Survey finds increased parental vaccine acceptance in aftermath of California measles outbreak

August 26, 2015

A survey conducted by Medscape found that fewer parents may be refusing to vaccinate their children in the aftermath of the California measles outbreak, especially in western states, which have had some of the highest refusal rates in America.

According to the Medscape Vaccine Acceptance Report, an online survey of 1,577 pediatricians, family physicians, public health physicians, nurse practitioners and physician assistants that was conducted last month, 42 percent of clinicians said they believed more parents are accepting vaccines and 38 percent said parents are more accepting of the measles vaccination in particular.

Health care professionals in the western region of the country, including California, Alaska, Hawaii, Montana, Idaho, Oregon and Washington, reported even higher rates of acceptance for the measles vaccines (46 percent vs. 36 percent for the rest of the country) and for all vaccines (51 percent vs. 41 percent).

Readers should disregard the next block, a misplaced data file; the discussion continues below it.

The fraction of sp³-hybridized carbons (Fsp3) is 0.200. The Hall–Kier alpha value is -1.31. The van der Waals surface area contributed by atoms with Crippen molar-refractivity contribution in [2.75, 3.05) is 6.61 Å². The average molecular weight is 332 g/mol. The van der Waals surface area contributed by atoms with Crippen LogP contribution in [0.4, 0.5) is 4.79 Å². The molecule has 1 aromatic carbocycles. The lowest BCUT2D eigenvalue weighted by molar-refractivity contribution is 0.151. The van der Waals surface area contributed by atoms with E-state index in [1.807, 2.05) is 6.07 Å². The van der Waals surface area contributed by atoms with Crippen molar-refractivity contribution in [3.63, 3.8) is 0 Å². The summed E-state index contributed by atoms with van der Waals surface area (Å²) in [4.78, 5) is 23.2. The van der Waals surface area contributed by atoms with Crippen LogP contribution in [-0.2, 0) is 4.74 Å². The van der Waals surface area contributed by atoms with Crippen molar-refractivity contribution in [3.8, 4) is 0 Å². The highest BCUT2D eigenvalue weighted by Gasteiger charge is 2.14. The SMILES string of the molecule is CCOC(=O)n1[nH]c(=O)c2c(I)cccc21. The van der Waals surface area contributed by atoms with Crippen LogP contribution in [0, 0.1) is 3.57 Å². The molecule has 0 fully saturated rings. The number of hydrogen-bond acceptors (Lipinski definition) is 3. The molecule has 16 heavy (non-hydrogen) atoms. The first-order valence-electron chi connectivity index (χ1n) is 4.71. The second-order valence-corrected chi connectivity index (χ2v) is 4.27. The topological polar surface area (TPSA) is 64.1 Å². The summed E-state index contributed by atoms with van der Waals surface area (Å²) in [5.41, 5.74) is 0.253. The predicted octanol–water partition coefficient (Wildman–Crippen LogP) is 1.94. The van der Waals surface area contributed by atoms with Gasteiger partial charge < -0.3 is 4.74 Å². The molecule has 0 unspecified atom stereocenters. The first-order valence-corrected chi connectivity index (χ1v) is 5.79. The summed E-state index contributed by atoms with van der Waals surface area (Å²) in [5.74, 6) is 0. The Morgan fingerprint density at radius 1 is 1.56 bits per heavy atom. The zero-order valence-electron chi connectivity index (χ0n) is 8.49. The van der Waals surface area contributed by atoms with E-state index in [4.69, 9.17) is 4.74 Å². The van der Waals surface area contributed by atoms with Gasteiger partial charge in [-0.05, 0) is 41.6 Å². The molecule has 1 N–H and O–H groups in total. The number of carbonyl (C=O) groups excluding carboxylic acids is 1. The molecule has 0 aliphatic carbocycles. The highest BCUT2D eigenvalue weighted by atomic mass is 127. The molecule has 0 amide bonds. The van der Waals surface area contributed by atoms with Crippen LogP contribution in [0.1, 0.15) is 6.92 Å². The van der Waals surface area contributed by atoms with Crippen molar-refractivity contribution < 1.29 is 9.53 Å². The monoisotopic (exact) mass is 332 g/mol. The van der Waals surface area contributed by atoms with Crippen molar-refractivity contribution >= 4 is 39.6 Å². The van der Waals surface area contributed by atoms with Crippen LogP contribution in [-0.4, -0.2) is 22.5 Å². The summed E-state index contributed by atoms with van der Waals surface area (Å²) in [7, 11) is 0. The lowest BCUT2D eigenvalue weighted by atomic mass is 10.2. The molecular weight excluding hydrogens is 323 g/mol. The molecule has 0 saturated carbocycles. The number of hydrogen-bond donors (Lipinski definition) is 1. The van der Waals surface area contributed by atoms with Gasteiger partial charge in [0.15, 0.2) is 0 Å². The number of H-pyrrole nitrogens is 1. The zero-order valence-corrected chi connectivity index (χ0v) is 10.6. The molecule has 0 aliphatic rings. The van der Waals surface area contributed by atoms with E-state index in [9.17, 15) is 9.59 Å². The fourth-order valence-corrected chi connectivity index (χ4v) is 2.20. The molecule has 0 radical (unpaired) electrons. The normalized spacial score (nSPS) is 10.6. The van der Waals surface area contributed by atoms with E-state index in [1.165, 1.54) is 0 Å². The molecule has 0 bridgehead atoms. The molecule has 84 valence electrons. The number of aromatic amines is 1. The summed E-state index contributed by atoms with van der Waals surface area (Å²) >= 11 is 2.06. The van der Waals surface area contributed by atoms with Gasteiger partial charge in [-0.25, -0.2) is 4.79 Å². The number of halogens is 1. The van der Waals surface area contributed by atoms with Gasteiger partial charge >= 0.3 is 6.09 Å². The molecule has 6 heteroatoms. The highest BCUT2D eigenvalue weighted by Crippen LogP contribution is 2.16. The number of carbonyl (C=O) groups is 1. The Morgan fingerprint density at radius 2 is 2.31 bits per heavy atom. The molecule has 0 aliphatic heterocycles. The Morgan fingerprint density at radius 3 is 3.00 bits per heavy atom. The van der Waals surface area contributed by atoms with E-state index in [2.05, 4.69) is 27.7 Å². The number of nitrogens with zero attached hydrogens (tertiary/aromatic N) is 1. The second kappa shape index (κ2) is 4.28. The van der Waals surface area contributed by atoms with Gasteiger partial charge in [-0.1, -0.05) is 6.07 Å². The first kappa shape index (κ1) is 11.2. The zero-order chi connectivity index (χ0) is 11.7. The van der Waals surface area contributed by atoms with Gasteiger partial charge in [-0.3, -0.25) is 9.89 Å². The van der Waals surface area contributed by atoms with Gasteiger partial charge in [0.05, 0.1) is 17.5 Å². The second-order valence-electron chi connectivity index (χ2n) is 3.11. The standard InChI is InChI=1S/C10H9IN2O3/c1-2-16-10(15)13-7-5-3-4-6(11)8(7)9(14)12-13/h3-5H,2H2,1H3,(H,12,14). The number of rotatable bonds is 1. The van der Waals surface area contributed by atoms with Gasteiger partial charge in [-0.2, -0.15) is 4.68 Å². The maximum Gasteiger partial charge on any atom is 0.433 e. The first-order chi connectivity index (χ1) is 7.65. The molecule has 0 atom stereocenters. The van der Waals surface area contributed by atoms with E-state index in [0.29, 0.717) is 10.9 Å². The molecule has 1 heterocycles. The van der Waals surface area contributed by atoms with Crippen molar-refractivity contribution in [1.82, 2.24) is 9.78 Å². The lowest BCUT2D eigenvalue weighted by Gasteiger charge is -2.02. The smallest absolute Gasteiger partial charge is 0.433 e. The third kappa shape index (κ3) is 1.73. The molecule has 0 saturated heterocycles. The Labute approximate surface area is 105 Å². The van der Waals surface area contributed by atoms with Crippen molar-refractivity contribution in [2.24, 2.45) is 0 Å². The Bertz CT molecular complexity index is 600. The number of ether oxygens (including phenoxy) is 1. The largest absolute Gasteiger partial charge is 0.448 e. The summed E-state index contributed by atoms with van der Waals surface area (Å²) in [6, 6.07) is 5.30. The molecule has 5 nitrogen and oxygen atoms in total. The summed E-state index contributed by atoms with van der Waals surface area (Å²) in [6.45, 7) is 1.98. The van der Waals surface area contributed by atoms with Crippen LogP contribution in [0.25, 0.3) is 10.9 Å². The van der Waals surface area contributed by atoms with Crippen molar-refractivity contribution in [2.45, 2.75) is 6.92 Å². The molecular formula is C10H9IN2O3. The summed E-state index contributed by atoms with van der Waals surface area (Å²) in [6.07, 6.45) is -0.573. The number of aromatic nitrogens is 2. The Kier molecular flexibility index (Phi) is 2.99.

The survey did find, however, that unfounded worries about vaccines still remain in parents’ minds. Sixty-four percent of clinicians said parents fear complications and 61 percent said parents fear a connection to autism. Half said parents worried about added ingredients such as thimerosal and 45 percent said parents expressed concerns about immunization overwhelming a child's immune system.

A majority of clinicians surveyed (69 percent) said they provide evidence-based information to address specific parental concerns. Clinicians also said that they create a customized approach and share potential morbidity and mortality statistics on vaccine-preventable diseases.

Eight percent of providers surveyed said that they refuse to accept families in their practice who will not adhere to the recommended vaccination schedule

Although all states require schoolchildren to be vaccinated, 18 states let parents opt out based on religious or philosophical beliefs, according to the National Conference on State Legislatures. About 23 percent of those surveyed reported that concern about being refused admission into some schools, camps and day care centers played a significant role in parents' change of heart. Twenty-one percent of respondents attributed the more open attitude to parents further educating themselves about the issue.

California Gov. Jerry Brown signed a bill in June 2015 that will eliminate religious and philosophical exemptions in the state beginning in 2016.


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